Thursday, 20 February 2014

A first visit to the Quakers of Newcastle (1)

On Sunday I paid a visit to the Quaker Meeting House.

It's not something I've ever done before and not something I would have considered doing for much of my Christian life.  It's not as if I'd never had the opportunity.  At college it would have been a short walk on a Sunday morning to their meetings - from my bedroom, down the college stairs and into the library.  But I chose never to visit and always to go somewhere more obviously lively and generally more charismatic in a Holy Spirit revival sort of way.

The Quakers were seen, by most Christians I knew, as those strange people who don't believe much and don't have the proper God or proper Biblical preaching in their services.  The pacifism bit was all very well - most of us approved of that - but what about the important things in the Bible?  The general view was that Quakers must have forsaken the vision of George Fox, their founder, otherwise they would be highly evangelical, wave Bibles and have a proper traditional creed.  We believed this without actually knowing anything about George Fox.  Quakers were highly suspect.  Apart from nice Quakers like Richard Foster, who "despite" being a Quaker, could write books we liked.  I remember once being assured by an ex-Quaker that some Quakers are Christians.

I think the only time I've ever been in a Quaker Meeting House I was about twelve or thirteen.  I was attending a meeting of the Crawley group of Friends of the Earth who that evening were quizzing the MP, Nicholas Soames, on environmental matters.  I don't know what Soames said but I can remember being unimpressed by his words but impressed by the number of times he removed and replaced his glasses while talking.  Not a spiritual gathering - but still one that fits nicely into the Quaker ethos.

But much has been changing.  In the last few years I've met Quaker members, Quaker attenders and others who used to attend but stopped for various reasons.  And my own faith has changed almost beyond recognition in the last year.  I can think now what what have been unthinkable before.  And I can do things that I would have shunned - such as visiting the Unitarians a couple of weeks ago, another group I'd have found extremely suspect at one time.  Or at many times.  Is that for the best?  I think so.  The changes have been based on an increase and broadening of love and a new appreciation for the wonder that is life.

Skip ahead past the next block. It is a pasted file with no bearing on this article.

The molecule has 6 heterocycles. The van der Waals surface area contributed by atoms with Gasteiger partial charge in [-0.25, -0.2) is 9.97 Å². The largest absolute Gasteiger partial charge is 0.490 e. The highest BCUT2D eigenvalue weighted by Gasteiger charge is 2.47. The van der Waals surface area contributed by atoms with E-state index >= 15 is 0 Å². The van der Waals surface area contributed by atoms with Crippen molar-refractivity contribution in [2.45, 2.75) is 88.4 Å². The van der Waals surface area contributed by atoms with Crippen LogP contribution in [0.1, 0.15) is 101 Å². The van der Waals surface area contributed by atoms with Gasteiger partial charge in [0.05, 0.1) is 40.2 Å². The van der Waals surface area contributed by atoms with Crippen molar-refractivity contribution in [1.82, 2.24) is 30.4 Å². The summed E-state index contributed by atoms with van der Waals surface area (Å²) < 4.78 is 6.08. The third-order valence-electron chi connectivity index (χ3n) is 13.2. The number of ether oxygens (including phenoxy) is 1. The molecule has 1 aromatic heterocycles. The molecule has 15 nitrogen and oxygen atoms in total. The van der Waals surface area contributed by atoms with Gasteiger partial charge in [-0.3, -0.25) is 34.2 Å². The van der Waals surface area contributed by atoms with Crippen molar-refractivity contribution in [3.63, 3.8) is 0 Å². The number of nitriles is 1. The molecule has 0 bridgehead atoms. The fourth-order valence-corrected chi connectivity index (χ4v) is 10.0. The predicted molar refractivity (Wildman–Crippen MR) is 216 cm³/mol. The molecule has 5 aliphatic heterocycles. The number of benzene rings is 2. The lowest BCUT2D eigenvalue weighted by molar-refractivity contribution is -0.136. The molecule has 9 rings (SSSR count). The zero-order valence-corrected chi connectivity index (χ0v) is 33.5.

A week previously I'd felt great pain at church.  I've written about that here and here

The question is how to not feel such pain while not walking away totally from Christianity - or throwing the baby out with the bath water as a local vicar put it this week, with the assumption that there is a baby at all.  Certainly at this point just walking away would not be honest to myself or authentic to who I am.  But I know I can't continue at this time to sit in the same services - or at least to solely sit in the same services.  And as I wrote in those other posts, I almost feel more for Jesus now than when I worshipped him so desperately and wholeheartedly as the one and only incarnate God who paid for my sins by dying.  I've lost my old faith but Jesus somehow can become more to me now.

I've been pondering the Quakers for a while as a place to visit one day.  Someone told me that the previous week's service had been entirely silent and since I'm finding the Christian words and liturgies so difficult I thought it sounded blissful.  Walt Whitman wrote:

“Re-examine all you have been told...
Dismiss what insults your Soul.” 

It's a well used quotation at MCC and I decided that such a Quaker meeting couldn't possibly have much that would insult my soul.  And so I decided to attend (unless the weather was foul - I felt too half-hearted to sort out my spiritual path if I had to get soaked to do it!).

Hence attending on Sunday without really knowing what to expect except that it would be a quiet service of silence unless people felt moved to get up and say something.  I felt good about attending.  It felt like the right choice to go there and see what happened.

The Quaker Meeting House is in easy walking distance from home - but on such a cold, windy morning I caught a Metro half way.  And so with a sense of hope and an assurance that I wasn't going to feel awful listening again to the language of blood sacrifice to appease a jealous God, that language I once loved so much, and with a joy to be heading somewhere new, comfortable to be me, I approached the House.

I've passed it many times in the last few years.  This time I was going in.

But now I need my bed.  So I'll write about the welcome I received, the service, and what followed tomorrow.  Rest assured, I entered happy and left happier.  I will be returning to that place and those people soon.

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